There is only one Finland, although it can seem like two different countries, depending on the time of year you visit. In winter, the sun never quite rises so a perpetual twilight is cast over the country and people hunker down for the cold. In summer, the sun never quite sets, and the active Finns never seem to rest during the midnight sun.
Finland’s Outdoor Winter Adventure
Seasons aside, you’ll find a plethora of outdoor activities year-round in Finland and the country will appeal to visitors who enjoy the outdoors also. Finns enjoy a concept known as Everyman’s Right, which allows a free right of access to the land and waterways, no matter who is the owner. Anyone can ski, hike, camp, and pick wild berries on any land but are expected to clean up after themselves.
In winter, cross-country skiing is excellent throughout the country. While downhill skiing is less extreme than in other places – the mountains are really glorified hills – you’ll find a wide variety with consistent conditions.
Trips to the Arctic Circle can include reindeer safaris, snowmobiling, and dog sledding. You can take a cruise on an icebreaker, complete with a dip in the sea (you must wear a survival suit), or take reindeer driving lessons. Of course, the long nights of winter and northern latitudes create the perfect setting to see the aurora borealis, or northern lights dance across the sky in an ethereal swirl.
Summer Outdoor Adventure in Finland
In summer, the depths of the eastern forests offer a pure, untouchable beauty that is hard to find outside a tropical rain forest. Wilderness hiking, trekking, and camping are favorite summertime outdoor activities in the forests and wide-open spaces.
Beautiful lakes call for canoeing and sailing while burbling rivers are perfect for white-water rafting. If panning for gold is on your bucket list, you might attend the Finnish Gold Panning Championship in late July.
Be sure to pick wild berries and mushrooms (with someone who knows which are safe to eat) in late summer. In the fall, as the leaves start to turn, hiking on well-marked trails or a drive through the forest is very popular.
The farther north you go, the longer the midnight sun lasts. The best times to see daylong sunlight are mid-May to late July in the far north and early June to early July in areas just south of the Arctic Circle.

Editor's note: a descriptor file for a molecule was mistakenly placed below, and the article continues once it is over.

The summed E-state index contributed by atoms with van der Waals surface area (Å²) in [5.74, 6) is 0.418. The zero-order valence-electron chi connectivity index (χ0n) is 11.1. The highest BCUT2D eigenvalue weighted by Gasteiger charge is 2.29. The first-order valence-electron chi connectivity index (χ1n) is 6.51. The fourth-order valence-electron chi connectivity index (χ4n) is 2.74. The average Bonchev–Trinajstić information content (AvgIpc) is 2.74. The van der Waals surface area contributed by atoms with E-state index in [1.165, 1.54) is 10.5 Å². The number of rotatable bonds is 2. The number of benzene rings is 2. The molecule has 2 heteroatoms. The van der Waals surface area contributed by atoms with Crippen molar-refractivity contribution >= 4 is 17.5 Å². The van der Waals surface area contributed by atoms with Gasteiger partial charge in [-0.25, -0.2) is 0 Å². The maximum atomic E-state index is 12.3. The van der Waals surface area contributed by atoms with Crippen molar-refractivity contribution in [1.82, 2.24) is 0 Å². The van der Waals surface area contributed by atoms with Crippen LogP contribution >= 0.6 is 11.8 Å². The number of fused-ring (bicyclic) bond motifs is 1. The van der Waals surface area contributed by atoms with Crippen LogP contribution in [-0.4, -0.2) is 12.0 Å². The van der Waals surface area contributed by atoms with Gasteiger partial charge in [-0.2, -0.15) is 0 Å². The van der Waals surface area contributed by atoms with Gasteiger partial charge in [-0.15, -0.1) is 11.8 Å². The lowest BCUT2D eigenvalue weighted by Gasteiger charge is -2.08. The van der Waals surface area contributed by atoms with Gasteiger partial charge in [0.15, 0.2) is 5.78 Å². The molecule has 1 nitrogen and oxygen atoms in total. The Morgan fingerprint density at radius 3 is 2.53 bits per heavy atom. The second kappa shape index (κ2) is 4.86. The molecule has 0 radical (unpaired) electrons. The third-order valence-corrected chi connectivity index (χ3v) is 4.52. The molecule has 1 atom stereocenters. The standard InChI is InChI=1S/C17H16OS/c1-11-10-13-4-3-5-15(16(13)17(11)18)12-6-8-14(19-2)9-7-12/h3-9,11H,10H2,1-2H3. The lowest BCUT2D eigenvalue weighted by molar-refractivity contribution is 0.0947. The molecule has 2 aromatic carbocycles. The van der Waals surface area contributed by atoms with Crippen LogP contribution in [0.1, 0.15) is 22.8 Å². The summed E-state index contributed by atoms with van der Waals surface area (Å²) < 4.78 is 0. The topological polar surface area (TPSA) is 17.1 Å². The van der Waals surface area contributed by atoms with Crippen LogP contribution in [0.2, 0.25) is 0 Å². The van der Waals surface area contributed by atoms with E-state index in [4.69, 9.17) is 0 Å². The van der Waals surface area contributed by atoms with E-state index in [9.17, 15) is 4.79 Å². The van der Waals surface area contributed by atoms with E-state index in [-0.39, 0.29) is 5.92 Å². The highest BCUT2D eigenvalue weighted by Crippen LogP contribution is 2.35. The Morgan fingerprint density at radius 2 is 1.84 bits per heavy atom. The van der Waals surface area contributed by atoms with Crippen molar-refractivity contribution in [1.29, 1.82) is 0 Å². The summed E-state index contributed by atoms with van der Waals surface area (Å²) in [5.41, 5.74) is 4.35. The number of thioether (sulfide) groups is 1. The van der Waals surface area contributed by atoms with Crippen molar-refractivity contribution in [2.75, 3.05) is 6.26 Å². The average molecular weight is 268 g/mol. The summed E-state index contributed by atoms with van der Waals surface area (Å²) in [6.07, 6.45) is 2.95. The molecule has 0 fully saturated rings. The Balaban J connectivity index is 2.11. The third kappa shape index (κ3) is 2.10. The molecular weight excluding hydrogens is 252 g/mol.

One cherished ritual Finns partake of all year long – usually once a week – is steam in a sauna. Most residents have a cottage with a lakeside sauna where they retreat on weekends. Finnish saunas have more humidity and air movement than the ones you may have experienced elsewhere. Another difference is that Finns don’t usually wear clothes, so be prepared if invited. Afterward, they typically jump into a shower, pool, lake or even a hole in the ice!
Besides saunas, Finland offers good music and plenty of cultural festivals. Be sure to attend a concert – live music, dance and art festivals are everywhere in the summertime. The Finns also attend galleries and museums much more than most other countries’ residents. There is not, however, much nightlife outside Helsinki.
Finns love their bikes and use them as their main transportation. An excellent network of paved bike paths even includes bike underpasses in cities with auto traffic, so you may never have to cross a street on a bike.
The people of Finland take their culture and traditions seriously. Finns are famously stoic to the point of being silent, but when they decide to chat, they are honest and refreshingly direct. In Lapland, north of the Arctic Circle, the Sami people still wear traditional clothing in some of the smaller villages. Reindeer meat is a food staple and the animals are an important part of the Sami mythology and rituals.
Finns have invented a variety of odd sports. You can attend World Championships in swamp soccer, wife carrying, mobile phone throwing, ice swimming, and even air guitar in Finland. Two unusual sports played in Finland include bandy, a cross between ice hockey and soccer, and pesapallo, a game unique to Finland that vaguely resembles baseball, but is usually confusing to visitors.
And then, of course, the real Santa Claus lives in Finland just on the Arctic Circle. Letters sent to Santa, 96930 Rovaniemi, Finland are answered by members of the Santa Claus Land Association. There is also a school that officially accredits Elves.
Should you visit Finland?
If you can’t abide cool or cold temperatures, Finland might not be for you. If you prefer to stay inside and don’t want to wear hiking shoes, you may want to reconsider. But if you enjoy outside activities, love wide-open spaces and pristine wilderness, Finland should be on your travel list.
To plan your trip, contact the expert vacation advisors at Covington Travel.